Ms. LaGamma provides the following commentary:
"Chamba figurative traditions from Nigeria's Benue River valley, although minimally documented, have yielded striking visual statements concerning human duality. The limited contextual information concerning their significance alludes to their placement in sacred groves as part of royal ancestral shrines....In the work illustrated in plate 28 [the Chamba peoples "couple"], a broad horizontal element spans two vertical torsos and serves as their shared lower body, which is supported by a single pair of legs. The upper bodies of the truncated figures lean slightly inward toward one another and are virtually identical except for variations in the designs of the sagittal crests that crown their heads. While, in this example both torsos would appear to be androgynous, in other, related Chamba works in this sculptural genre, male and female genders are explicitly articulated, with the female element identified by breasts and a more pronounced crest. Given this distinction, one may infer that the contrasting coiffures depicted here identify the proper left torso as female and the proper right one a male. Their abbreviated facial features emphasize open, squared mouths and ears that project outward. The synergy of the upper bodies - framed by the arms held at their sides and by the bent elbows terminating in triangular hands - creates a singular vitality. On one level this design may reflect basic Chamba assumptions concerning human existence that combine male and female aspects, but it also comments upon the interdependence of the living and the ancestral aspects of human experience."
Seated couple, Djenne Civilization, Mali, 12th-16th Century, terracotta, 11 3/8 inches high, Collection of Drs. Daniel and Marian Malcolm
Ms. LaGamma provides considerable background about the "couple" in Sudanic artistic traditions:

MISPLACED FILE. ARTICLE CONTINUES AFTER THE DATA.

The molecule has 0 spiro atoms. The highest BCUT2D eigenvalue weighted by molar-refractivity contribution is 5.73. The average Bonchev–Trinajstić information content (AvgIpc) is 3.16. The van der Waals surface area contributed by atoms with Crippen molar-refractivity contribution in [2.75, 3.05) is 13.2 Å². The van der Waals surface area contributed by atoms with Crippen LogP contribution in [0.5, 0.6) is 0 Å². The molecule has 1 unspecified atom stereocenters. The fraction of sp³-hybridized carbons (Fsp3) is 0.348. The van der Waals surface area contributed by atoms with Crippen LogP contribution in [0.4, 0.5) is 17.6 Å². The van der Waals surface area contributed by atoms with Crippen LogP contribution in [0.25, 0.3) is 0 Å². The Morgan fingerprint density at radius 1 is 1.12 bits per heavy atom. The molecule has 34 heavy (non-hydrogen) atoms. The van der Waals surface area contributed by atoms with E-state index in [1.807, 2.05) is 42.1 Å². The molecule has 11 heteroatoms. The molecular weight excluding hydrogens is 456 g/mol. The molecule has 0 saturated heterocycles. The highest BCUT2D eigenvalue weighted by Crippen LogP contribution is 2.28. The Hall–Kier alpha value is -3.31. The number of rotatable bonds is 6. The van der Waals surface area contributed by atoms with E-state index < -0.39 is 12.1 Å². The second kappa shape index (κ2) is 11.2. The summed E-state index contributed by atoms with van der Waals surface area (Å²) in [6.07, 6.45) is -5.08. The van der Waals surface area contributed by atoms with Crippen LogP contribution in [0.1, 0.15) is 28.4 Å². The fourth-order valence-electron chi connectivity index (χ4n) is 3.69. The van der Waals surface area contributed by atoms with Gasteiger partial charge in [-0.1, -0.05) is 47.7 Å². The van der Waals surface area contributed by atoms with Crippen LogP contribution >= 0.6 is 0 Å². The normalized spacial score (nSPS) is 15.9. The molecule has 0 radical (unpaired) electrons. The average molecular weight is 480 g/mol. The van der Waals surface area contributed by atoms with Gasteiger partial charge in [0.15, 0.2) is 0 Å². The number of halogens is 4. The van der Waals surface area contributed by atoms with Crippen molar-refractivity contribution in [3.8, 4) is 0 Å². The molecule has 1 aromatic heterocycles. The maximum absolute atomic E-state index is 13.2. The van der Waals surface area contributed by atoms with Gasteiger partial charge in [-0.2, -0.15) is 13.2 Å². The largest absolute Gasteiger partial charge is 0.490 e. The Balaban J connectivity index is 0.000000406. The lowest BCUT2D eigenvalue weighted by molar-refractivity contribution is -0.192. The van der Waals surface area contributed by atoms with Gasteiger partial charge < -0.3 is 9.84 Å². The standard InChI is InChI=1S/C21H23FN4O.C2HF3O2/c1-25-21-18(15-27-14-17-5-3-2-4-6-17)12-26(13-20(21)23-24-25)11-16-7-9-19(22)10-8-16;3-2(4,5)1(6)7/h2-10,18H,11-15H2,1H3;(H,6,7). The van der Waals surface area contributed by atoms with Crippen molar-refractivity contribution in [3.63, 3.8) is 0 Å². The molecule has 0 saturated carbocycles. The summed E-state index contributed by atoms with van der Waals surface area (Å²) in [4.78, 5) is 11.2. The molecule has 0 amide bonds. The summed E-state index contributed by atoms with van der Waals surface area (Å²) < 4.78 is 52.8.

"It has been suggested that the emphasis on both the unity and separation of the male and female in African thought is especially intense in Sudanic sculptural traditions....In surveys that consider the vast and richly diverse artistic heritage of sub-Saharan Africa, art historians have identified regional traditions that encompass vast geographic territories. Classifications such as 'Sudanic' suggest an overarching culture and artistic legacy shared by many distinct ethnic groups....Among those sub-groups included within the area of Sudanic style are the Dogon, Bamana, Senufo, Lobi and Baga. In physical terms, the Western Sudan is a landscape of desert, grassland, and wooded savanna that extends from Senegal through Chad. Delimited to the north and south by the Sahara and the Atlantic Coast, at its heart is the great arc of the Niger Rier. As early as the first millennium B.C., the inhabitants of the Western Sudan were engaged in both farming andi ronworking tehnologies. Over time, they participated in the formation of three important pre-colonial kingdoms - Ghaha (from about the eighth to th eeleventh century), Mali (from about the thirteenth to the sixteenth century), and Sonhai (from about the fifteenth to the seventeeth century) - that prospered through trans-Saharan tradd. Commercial networks exchanged salt and brass for gold, ivory, kola nuts, and slaves, and, by the tenth century, facilitated the spread of Islam from North Africa across the Sahara to the Akan forest region in present day Ghana. Among the earliest forms of artistic expression in the Western Sudan are depictions of couples in terracotta and cast copper alloy, from Mali's Inland Niger Delta. These works ahve been related to the ancient urban fcnter of Djenne-Jeno three kilometers soutwest of the contemporary city of Djenne. Archaeologists have determined that the site was settled about 250 B.C., and that it was continuously ocupied by an ethnically diverse population for